But it is not just a matter of the casual routinisation of pleasure. A more fundamental problem may be its systematic availability. We have become a society devoted to play and entertainment. I do not mean this in the kind of blimpish sense that might have been employed by any killjoy or Savonarola at almost any point in history, against any particular group, whether it be concupiscent clergy or the rakish aristocracy or even the feckless working class crowding into the cinemas in the 1950s, which so disquieted left-liberal critics of a Leavisite or Adornian stamp. What seems to be new is that we have indeed become for the first time a society that is organised not around work and production but around play and entertainment. Adorno was right to see play and leisure as inseparable from labour, since our economies are dedicated to and sternly orientated around the production of pleasure. It is not so much that we have moved from a production to a consumption based economy as that what we primarily produce is play, pleasure and entertainment. Pleasure and leisure used to be marginal – variously snatched, harboured and rescued from a background of routine work. Now the production and distribution of pleasure-surplus has become economically structural. The fact that the production of pleasure is such grindingly hard graft, and that the consumption of pleasure something like an economic responsibility, is another reason for our difficulty of pleasure.
Hence the phenomenon of compulsive pleasure or, as we know it more familiarly, addiction. In this sense, we might perhaps take addiction to be the most representative hedonopathic form. Addiction literally means an assignment, or giving over; an addict, is one who is addictus, from ad and dicere, made over, appointed. The earliest uses of the word in English suggest a voluntary giving over of oneself – ‘the state or condition of being dedicated or devoted to a thing, esp. an activity or occupation’, as definition 1a of the word addiction has it. The fact that the earliest example of the word in English is modified by the word ‘overmuch’ suggests that it does not automatically have that meaning of excessive devotion, though it seems quickly to have acquired it.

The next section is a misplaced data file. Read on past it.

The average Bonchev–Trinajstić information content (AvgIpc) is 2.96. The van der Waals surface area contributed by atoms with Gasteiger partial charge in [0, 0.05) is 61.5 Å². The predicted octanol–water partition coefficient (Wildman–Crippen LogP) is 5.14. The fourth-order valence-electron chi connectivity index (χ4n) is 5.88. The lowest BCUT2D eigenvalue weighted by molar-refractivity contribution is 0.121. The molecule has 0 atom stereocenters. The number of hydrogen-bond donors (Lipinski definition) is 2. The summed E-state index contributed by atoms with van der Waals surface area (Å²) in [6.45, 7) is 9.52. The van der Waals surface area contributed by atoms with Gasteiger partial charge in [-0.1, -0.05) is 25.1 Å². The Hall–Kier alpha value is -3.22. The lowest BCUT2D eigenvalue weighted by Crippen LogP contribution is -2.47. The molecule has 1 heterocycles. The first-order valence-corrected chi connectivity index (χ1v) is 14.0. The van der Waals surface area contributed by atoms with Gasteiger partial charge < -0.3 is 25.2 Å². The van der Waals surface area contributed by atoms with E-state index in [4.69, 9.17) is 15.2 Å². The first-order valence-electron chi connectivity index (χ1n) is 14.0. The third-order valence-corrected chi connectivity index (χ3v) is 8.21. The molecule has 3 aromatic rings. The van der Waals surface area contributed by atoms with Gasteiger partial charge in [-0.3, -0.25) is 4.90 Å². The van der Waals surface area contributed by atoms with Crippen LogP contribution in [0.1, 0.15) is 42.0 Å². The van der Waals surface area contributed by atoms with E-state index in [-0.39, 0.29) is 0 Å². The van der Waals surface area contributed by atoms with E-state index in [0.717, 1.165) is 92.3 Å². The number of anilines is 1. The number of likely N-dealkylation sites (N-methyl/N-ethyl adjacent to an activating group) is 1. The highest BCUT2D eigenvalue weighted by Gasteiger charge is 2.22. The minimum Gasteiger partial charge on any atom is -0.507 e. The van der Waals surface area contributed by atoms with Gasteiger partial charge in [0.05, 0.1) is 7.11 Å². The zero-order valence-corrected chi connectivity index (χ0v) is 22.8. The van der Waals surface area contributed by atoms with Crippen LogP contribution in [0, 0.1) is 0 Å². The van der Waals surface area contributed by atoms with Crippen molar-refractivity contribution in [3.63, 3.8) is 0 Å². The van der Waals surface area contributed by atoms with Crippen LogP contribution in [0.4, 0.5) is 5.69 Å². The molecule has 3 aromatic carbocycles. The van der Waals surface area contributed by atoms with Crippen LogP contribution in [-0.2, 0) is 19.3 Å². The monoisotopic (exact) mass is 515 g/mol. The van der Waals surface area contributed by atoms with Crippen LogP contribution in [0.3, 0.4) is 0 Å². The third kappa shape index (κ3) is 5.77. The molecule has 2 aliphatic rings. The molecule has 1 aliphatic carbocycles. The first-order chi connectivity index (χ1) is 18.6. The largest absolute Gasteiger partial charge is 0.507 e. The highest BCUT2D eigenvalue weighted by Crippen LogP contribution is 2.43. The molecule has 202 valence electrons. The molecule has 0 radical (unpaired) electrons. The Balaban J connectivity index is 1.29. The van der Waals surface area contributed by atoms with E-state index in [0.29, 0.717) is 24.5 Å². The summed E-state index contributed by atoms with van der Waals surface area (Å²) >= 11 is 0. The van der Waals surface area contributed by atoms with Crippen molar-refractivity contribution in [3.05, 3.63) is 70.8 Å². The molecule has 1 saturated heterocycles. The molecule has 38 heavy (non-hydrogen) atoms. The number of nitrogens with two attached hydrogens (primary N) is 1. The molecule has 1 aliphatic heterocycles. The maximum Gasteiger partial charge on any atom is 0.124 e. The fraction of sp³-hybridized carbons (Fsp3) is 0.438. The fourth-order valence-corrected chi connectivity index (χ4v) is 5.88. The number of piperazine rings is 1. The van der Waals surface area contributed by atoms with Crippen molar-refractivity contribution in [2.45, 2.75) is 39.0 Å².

Addiction stands to pleasure as obsession does to devotion. If every era has its signature illness – hysteria for the late nineteenth century – multiple personality disorder for the 1950s – then the representative malady of our time may well be obsessive-compulsive disorder. Like obsession, addiction provides a kind of anchor amidst a world otherwise experienced as dizzying, but tediously unvarying distraction. Addiction may be regarded as a kind of extreme brand loyalty. An addictive relation to a pleasure can also come about when the pleasure moves from being marginal to being structural, when we start to need to count on pleasure, and the uncertainty of the pleasure becomes a source of extreme anxiety. Pleasure turns oddly on the hinge between freedom and slavery. When my pleasures are for me, they remain non-addictive. When I become dependent on my pleasures, they are no longer me, I am for them. They become hard labour, that to which I have been assigned or made over.
So, on the one hand, we have a world in which the production of pleasure is seemingly more central than ever before and, on the other a world in which we seem only to have the most parched language for the discussion or acknowledgement of pleasure.
Such Pleasure That Pleasure Was Not the Word
It would be easy to represent this situation in terms of the loss of spontaneity. But pleasure is rarely spontaneous, and when it is it may be in proportion ephemeral and unsustaining. Pleasure in fact has the reputation of being the ephemeral itself, and we are consequentially often enjoined, by Stoics, Christians and other wet-blanket otherworldians of every denomination to turn aside from the impermanence of pleasure to the lasting virtues of truth, duty.